The HDMI standard has been broadly adopted since its release several years ago. In order to bear the HDMI logo, all HDMI products must pass the HDMI Compliance
Test (HDMI CT). To save time and money, customers should pre-test their HDMI
products before sending them to Authorized Test Centers (ATC) for certification. Based on the experiences of numerous pre-tests performed at Analog Devices'
HDMI CT lab, this article discusses the most common system design issues that cause products to fail the HDMI CT. It also analyzes specific case failures and offers solutions.
ANALYSIS OF COMMON FAILURES OF HDMI CT:
Almost all devices, including TVs and DVD players, failed the test the first time. Most of the failures were system design and PCB layout related. Special features are sometimes required in order to pass the HDMI CT. For instance, HDCP (High Definition Content Protection) may need to be enabled or disabled in source devices. Both IC and system design and manufacturing companies must completely understand the HDMI specification and Compliance Test Specification (HDMI CTS) in order to design compliant HDMI products. Following are the most common failure items and recommendations for resolving the problems.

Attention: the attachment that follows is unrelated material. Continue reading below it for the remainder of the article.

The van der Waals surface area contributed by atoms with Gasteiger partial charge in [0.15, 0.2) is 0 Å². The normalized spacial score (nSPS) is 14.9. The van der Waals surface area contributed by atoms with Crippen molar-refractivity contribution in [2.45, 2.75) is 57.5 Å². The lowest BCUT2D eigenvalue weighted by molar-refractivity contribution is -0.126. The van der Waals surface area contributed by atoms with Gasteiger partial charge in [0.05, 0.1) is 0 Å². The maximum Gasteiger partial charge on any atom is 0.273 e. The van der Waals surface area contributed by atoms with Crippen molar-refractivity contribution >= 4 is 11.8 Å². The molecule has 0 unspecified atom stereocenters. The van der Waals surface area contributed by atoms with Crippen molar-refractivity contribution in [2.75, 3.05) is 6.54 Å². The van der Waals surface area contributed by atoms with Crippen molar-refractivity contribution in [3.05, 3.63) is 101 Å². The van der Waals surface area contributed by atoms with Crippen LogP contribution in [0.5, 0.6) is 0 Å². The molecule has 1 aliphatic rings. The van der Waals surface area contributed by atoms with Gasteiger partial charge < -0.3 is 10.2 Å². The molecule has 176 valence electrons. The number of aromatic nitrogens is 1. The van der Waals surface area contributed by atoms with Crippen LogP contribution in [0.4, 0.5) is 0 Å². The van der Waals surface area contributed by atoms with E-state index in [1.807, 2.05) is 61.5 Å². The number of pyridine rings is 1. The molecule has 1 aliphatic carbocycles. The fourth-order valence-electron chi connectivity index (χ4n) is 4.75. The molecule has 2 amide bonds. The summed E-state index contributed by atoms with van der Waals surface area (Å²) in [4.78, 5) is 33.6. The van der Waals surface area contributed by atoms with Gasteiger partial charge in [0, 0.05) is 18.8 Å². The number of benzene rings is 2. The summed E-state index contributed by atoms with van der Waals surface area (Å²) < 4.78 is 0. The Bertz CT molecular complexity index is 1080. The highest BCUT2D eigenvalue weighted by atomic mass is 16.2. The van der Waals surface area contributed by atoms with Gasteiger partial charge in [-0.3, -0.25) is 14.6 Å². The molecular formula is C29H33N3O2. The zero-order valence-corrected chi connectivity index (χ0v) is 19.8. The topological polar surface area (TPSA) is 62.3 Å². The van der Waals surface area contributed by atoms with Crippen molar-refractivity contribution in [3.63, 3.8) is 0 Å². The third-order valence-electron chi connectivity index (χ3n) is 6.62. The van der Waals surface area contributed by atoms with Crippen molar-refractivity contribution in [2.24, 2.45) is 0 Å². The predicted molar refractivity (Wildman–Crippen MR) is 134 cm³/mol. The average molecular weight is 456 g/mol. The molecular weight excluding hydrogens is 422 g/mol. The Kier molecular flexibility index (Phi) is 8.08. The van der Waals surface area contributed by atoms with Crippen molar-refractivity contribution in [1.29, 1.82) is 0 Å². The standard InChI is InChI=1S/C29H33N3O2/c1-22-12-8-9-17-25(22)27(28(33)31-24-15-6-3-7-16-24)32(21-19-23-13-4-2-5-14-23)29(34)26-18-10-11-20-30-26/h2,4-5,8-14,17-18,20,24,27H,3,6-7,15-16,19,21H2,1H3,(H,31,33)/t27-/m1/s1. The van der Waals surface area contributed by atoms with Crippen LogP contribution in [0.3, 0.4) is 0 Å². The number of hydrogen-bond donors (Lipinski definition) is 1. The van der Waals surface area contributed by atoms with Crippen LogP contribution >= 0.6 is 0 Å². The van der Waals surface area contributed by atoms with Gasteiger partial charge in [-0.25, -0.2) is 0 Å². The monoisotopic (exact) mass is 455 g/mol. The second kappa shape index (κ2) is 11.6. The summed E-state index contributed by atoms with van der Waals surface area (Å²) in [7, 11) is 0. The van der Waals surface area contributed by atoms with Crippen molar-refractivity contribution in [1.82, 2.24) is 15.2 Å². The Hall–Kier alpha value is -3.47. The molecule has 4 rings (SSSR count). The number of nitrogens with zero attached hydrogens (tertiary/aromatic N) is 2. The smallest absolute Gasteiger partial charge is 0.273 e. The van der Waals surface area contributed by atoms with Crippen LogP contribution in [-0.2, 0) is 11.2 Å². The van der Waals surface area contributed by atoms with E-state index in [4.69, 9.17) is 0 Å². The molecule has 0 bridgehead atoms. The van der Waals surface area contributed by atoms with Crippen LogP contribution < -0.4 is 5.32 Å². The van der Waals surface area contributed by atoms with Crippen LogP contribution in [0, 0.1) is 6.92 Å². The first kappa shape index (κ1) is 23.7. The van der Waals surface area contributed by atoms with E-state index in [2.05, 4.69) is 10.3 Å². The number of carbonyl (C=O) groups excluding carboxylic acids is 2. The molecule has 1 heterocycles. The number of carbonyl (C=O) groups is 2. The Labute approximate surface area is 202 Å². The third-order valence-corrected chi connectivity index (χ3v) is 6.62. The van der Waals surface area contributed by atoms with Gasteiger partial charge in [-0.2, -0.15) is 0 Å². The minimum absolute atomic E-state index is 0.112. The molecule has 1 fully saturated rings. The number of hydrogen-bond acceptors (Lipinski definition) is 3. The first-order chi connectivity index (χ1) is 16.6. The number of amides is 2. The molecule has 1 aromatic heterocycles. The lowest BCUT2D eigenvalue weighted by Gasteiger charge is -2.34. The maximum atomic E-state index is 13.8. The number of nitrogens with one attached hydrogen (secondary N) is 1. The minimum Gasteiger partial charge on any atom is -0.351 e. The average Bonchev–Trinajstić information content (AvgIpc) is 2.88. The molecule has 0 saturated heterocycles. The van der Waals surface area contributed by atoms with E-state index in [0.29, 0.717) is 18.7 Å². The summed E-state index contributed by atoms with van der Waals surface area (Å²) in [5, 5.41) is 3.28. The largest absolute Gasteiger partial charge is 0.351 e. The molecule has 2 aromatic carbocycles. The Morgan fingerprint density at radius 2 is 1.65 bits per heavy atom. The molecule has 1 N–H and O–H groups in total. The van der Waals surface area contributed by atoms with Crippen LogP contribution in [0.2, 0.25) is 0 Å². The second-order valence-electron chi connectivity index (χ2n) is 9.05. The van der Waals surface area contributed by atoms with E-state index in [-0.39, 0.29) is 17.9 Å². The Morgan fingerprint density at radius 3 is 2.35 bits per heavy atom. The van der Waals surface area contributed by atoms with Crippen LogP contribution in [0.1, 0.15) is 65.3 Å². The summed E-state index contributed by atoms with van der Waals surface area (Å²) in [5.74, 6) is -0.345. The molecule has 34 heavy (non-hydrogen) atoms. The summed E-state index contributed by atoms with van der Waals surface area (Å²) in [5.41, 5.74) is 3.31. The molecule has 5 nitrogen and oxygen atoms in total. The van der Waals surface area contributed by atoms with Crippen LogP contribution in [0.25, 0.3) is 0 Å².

- EDID Test
The source devices are required to support "Enhanced DDC" specification. This means that the source needs to be able to read the EDID information after 256 bytes by using "segment pointer 0x60". Most of the time only 256 bytes are used for EDID, but HDMI CT requires checking that the system is able to read 4 blocks (128 bytes/block), for a total of 512 bytes. It is very important to meet this requirement for the segment pointer in order to pass the HDMI CT.
- 5V Power of HDMI Transmitter (Tx)
Some customers connected a resistor or diode in series to limit the current of the 5V output. In the HDMI CT, testing 5V power of HDMI Tx requires a 55mA current draw from the +5V power pin during the measurement. This may cause the test to fail, as the power output needs to be between 4.8V and 5.3V to pass. Figure 1 shows that the output drops to 4.45V when a 10-ohm resistor is connected, resulting in the failure of this test.
V = 5 " (100.055) = 4.45V < 4.8v="">
Fig 1 +5V Power
Output drops when a 10-ohm resistor is connected, resulting in test failure